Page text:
Professor Tamar Garb
19th and 20th century French art and visual culture; contemporary art; feminism and global politics; art and culture in South Africa; the image of the 'Jew'; race and representation in modern and contemporary art.
Institutional Research Information System (IRIS) Profile
- Ex: 54014
Durning-Lawrence Chair of History of Art
Dept of History of Art
Faculty of S&HS
Tamar Garb's research interests have focused on questions of gender and sexuality, the woman artist and the body in nineteenth and early twentieth century French art and she has published extensively in this field. Key publications include Sisters of the Brush: Women’s Artistic Culture in Late Nineteenth Century Paris (Yale University Press, 1994); Bodies of Modernity: Figure and Flesh in Fin de Siecle France, (Thames & Hudson, 1998) and The Painted Face, Portraits of Women in France 1814 -1914 (Yale University Press, 2007). Her latest publication in this area is The Body in Time: Figures of Femininity in Late Nineteenth-Century France, (University of Washington Press, 2008).
She has also published on questions of race and representation and in 1995 she collaborated with Linda Nochlin on a volume of essays entitled The Jew in the Text; Modernity and the Construction of Identity (T&H). In 2010 she acted as External Exhibition consultant on Gauguin: Maker of Myth for the Tate and as Consultant Editor on the accompanying catalogue.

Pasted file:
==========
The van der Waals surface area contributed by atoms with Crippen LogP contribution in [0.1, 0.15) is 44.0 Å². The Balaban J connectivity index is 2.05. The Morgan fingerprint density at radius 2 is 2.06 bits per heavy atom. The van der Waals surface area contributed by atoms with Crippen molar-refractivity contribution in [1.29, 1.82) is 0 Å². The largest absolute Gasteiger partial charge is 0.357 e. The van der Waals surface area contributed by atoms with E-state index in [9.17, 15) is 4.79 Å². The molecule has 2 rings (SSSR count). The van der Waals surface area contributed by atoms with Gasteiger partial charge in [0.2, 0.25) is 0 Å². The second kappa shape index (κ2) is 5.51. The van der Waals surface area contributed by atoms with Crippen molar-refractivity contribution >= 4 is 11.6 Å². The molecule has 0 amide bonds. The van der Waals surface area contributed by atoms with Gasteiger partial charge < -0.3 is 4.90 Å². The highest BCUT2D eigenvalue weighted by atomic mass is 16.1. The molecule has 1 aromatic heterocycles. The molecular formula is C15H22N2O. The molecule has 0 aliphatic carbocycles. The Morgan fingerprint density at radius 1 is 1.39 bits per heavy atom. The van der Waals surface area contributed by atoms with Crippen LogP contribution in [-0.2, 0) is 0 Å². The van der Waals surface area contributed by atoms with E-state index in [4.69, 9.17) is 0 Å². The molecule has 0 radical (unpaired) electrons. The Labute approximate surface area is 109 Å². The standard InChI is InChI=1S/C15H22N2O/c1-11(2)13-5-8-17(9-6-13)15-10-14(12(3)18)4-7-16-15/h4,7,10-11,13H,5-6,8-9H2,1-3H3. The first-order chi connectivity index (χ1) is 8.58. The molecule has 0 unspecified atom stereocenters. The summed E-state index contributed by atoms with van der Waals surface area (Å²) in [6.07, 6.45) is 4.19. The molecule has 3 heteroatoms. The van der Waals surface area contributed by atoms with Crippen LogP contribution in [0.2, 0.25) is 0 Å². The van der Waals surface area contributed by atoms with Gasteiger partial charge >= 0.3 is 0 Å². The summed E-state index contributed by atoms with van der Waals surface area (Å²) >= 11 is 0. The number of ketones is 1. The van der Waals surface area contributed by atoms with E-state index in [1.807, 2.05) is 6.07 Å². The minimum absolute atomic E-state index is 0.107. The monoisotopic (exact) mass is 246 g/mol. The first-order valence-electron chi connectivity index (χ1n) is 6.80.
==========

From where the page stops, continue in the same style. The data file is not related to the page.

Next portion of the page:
In addition, Tamar has written about contemporary artists including Nancy Spero, Christian Boltanski, Massimo Vitali and Mona Hatoum. In 2007 she curated an exhibition ‘Reisemalheurs’ situating the paintings of the New York based, South African artist, Vivienne Koorland in the Freud Museum, London.
Her interests have turned recently to post apartheid culture and art as well as the history of photographic practices in South Africa. In 2008 she curated an exhibition on Landscape and Language in South African Art entitled Land Marks/Home Lands; Contemporary Art from South Africa at Haunch of Venison Gallery in London. In April 2011, her exhibition Figures and Fictions: Contemporary South African Photography opened at the Victoria & Albert Museum, London. For coverage of the show and films made on location in South Africa, see http://www.vam.ac.uk/channel/. The show was nominated for a Lucie award in Curating. See http://lucieawards.com/awards.html
Feminist politics in the context of global and international developments in theory and practice remain pressing concerns as do questions of gender and sexuality in historic and contemporary areas.
Doctor of Philosophy
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Tamar Garb is Durning Lawrence Professor in the History of Art. She graduated from the Michaelis School of Fine Art, University of Cape Town with a BA (Art) 1978. In 1980 she was awarded an MA in Art Education from the Institute of Education, University of London and in 1982 she graduated with a MA in Art History from the Courtauld Institute of Art. While working part time in secondary and further education, she completed her PhD at the Courtauld Institute which was awarded in 1991. She was appointed as Lecturer at the Courtauld in 1988 and at UCL in 1989 and was promoted to Reader in 1995 and Professor in 2001.